At last night's "Military and The Commander and Chief" town hall with President Obama, Captain Lauren Serrano asked a question about women in combat:
CAPTAIN LAUREN SERRANO: A study by the Marine Corps revealed that mixed gender combat units performed notably worse and that women suffered staggeringly higher rates of injury. Just one of those statistics showed that mixed gender units took up to 159 percent longer to evacuate a casualty than all-male units. As the wife of a Marine who deploys to combat often, that added time can mean the difference between my husband living or dying. Why were these tangible negative consequences disregarded and how does the integration of women positively enhance the infantry mission and make me and my husband safer?
Obama says:
I don't think any of - any studies are going to be disregarded. I think that what we have to do is to take a look at the particular deployments, the particular situations.... [I]f you can't do the job, if there is a problem with performance, then that has to be taken into account. But keep in mind that there are a lot of jobs that are considered combat that don't necessarily involve you being on the front lines going door-to-door in Fallujah.... [T]here may be situations in which [women] could do the best job. It may not involve physical strength or how many pull-ups you can do, it may involve the precision with which you can operate and you being able to keep your cool you being able to carry out a task with a low error rate. And it may be that in those situations, a woman can perform better than a man.
Did the Marine Corps study show that there were some things women did better? Or is the idea that individuals who can do these "precision" tasks best will be assigned to them, and some women will fit this group? And then there are physical-strength tasks that just aren't that dangerous, but are technically "combat," and that's also a place where female Marines can be assigned. There really aren't that many female Marines — only 6.8 % of Marines are female — so the point seems to be: Use them properly and the problem is taken care of without the blunt exclusion from combat.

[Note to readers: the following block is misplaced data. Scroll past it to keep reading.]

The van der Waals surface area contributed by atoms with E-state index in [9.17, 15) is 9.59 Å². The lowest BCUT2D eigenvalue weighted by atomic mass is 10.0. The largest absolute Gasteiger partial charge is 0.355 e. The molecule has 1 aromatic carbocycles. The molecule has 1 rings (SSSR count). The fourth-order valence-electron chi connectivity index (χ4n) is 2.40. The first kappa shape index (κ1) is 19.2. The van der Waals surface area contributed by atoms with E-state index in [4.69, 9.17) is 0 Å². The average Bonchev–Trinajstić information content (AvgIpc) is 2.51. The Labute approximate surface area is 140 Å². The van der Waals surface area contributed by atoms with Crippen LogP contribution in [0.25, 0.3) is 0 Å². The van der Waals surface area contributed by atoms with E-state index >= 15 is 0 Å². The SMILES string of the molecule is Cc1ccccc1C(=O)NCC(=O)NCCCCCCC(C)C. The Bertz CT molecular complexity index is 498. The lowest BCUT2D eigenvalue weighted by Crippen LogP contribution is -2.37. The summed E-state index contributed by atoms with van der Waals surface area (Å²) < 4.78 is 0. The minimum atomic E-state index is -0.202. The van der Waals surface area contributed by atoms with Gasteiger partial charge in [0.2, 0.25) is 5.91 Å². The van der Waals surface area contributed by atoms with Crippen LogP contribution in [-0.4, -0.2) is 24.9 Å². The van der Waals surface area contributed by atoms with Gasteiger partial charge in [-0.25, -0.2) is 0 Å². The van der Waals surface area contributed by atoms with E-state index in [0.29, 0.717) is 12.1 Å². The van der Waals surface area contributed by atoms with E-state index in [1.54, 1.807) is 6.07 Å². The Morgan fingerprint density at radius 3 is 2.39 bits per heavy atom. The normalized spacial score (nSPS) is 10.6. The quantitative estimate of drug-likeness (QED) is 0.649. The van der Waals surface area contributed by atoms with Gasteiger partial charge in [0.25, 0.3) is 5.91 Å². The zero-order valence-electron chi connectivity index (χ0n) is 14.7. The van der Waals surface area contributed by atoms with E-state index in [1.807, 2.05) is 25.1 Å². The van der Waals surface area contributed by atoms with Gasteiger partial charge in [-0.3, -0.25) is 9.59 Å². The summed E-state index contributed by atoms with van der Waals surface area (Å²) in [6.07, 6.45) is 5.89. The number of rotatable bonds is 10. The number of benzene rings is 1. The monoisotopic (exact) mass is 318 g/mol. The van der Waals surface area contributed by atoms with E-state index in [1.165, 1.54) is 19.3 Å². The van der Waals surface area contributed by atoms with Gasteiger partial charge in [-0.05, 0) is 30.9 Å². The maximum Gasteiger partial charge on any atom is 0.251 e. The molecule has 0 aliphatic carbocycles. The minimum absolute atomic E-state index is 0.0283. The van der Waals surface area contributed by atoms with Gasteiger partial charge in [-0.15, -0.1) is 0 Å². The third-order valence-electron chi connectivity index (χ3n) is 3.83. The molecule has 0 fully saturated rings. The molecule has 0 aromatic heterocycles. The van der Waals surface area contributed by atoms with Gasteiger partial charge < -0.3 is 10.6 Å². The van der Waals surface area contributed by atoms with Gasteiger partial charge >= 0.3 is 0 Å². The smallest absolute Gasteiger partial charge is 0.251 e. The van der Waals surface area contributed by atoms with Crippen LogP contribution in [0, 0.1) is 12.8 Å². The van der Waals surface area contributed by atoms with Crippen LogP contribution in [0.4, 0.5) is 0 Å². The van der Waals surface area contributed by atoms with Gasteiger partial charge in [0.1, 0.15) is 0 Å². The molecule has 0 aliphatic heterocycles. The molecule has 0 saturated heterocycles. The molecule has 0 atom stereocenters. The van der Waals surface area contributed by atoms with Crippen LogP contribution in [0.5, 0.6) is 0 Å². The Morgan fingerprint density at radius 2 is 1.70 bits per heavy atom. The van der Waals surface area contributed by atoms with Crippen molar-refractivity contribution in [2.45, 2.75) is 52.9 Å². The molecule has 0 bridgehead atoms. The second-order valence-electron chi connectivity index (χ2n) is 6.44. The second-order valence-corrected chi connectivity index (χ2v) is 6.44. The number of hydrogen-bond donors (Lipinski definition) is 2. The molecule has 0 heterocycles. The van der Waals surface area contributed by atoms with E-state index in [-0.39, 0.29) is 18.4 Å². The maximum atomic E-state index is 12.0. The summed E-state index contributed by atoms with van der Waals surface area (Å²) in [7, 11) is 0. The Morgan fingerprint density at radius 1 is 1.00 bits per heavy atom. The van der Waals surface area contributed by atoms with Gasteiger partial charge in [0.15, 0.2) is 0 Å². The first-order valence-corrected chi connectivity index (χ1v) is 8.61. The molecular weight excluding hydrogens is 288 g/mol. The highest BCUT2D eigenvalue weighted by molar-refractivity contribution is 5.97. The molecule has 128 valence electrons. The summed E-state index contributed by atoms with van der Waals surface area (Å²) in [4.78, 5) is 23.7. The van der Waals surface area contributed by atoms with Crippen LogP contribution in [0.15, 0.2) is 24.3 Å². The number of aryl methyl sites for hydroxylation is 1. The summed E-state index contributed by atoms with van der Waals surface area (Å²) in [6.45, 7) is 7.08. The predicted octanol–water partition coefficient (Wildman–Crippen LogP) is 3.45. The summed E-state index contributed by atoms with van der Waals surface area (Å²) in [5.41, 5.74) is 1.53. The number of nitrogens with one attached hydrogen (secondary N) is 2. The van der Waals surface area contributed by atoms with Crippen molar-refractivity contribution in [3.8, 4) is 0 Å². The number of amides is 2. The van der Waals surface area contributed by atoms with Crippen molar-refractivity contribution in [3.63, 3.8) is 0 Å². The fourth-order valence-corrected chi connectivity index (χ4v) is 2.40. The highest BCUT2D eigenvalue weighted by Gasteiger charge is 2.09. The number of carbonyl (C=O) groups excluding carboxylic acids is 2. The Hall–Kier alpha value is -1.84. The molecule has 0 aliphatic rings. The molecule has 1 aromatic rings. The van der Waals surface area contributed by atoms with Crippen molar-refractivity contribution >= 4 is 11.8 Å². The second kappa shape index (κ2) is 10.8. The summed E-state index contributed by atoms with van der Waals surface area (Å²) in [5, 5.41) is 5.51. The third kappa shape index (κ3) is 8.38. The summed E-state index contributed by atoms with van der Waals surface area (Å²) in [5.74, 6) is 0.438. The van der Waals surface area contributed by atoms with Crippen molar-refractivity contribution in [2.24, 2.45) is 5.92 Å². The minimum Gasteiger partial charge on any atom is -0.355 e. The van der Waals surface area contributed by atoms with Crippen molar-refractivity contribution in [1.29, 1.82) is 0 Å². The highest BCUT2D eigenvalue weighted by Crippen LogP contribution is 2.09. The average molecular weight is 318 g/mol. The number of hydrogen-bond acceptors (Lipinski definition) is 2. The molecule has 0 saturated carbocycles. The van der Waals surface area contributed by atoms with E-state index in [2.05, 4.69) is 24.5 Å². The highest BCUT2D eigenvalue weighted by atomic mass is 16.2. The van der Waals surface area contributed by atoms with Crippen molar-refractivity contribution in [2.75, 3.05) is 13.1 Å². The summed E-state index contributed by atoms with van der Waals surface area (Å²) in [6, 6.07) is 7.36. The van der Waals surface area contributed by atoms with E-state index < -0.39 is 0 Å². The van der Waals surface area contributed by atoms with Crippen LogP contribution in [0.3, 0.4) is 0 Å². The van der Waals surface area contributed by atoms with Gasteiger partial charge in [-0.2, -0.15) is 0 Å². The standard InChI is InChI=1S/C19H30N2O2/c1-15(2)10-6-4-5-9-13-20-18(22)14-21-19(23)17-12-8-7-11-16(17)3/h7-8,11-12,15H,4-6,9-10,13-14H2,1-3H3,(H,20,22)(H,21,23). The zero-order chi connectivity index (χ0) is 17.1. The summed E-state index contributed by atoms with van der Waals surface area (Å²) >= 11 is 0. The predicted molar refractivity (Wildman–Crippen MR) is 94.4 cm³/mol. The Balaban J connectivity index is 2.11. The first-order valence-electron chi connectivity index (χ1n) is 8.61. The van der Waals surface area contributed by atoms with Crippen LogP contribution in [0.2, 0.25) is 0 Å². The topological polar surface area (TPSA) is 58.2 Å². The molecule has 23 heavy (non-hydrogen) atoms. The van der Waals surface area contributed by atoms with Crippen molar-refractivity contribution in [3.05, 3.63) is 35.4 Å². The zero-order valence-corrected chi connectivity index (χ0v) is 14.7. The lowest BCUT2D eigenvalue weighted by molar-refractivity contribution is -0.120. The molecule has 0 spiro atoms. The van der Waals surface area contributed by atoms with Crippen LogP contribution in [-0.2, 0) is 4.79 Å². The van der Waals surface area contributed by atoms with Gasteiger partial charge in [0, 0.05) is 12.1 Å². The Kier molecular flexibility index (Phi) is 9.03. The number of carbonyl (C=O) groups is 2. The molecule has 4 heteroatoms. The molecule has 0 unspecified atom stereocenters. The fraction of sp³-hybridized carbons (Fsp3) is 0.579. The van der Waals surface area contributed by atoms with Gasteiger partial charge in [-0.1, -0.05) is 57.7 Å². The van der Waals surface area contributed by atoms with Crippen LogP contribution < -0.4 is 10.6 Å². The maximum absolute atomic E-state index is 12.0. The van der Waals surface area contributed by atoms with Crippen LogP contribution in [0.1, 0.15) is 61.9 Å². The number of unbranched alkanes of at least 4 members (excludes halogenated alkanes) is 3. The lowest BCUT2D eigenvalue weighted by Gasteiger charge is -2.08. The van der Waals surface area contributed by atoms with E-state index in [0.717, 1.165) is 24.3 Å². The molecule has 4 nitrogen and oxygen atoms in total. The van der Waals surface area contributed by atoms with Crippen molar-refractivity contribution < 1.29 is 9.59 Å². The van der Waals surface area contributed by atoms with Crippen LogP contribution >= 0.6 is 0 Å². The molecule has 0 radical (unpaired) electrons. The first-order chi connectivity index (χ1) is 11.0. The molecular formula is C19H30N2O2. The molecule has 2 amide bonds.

The inclusion is not, Obama says, just "political correctness" or "some symbolic issue." The idea is to use everyone to the extent that they are useful. Except he doesn't say "use." He speaks in terms of giving "opportunities."
I don't want the presumption to be that a woman can't do the job, because I'm looking at you right now and I'm pretty sure that you're in better shape than I am and you can do a lot of stuff I couldn't do. And I don't want you not to have that opportunity.

I agree with you that we can't just out of some ideological notion make it more dangerous for your husband. But I don't want to - I don't want a military, an institution that starts with the premise that women can't do something. If it turns out they can't do something, then we'll deal with that specific situation. But I don't want to start off with that assumption.

September 28, 2016

Trump in Wisconsin... in Waukesha.

You can watch live here.

No, I'm not there. I'd be interested in checking it out, but it's an hour away. Meade's skipping it too. To me, it's interesting that Trump is paying attention to Wisconsin. FiveThirtyEight's intestine of the states...



... has Wisconsin 5 back in the line of states that Trump might try to reach to get to 270 electoral votes. That's after Michigan. It's interesting to be getting that kind of attention.

I'm hearing the former Senator Bob Kasten saying that there are 2,000 people who didn't make it into the room, so I'm sure if Meade and I had tooled down I-94 after my class ended, we'd only have made it into the overflow room, so I'm doing overflow back here at my remote outpost in Madison.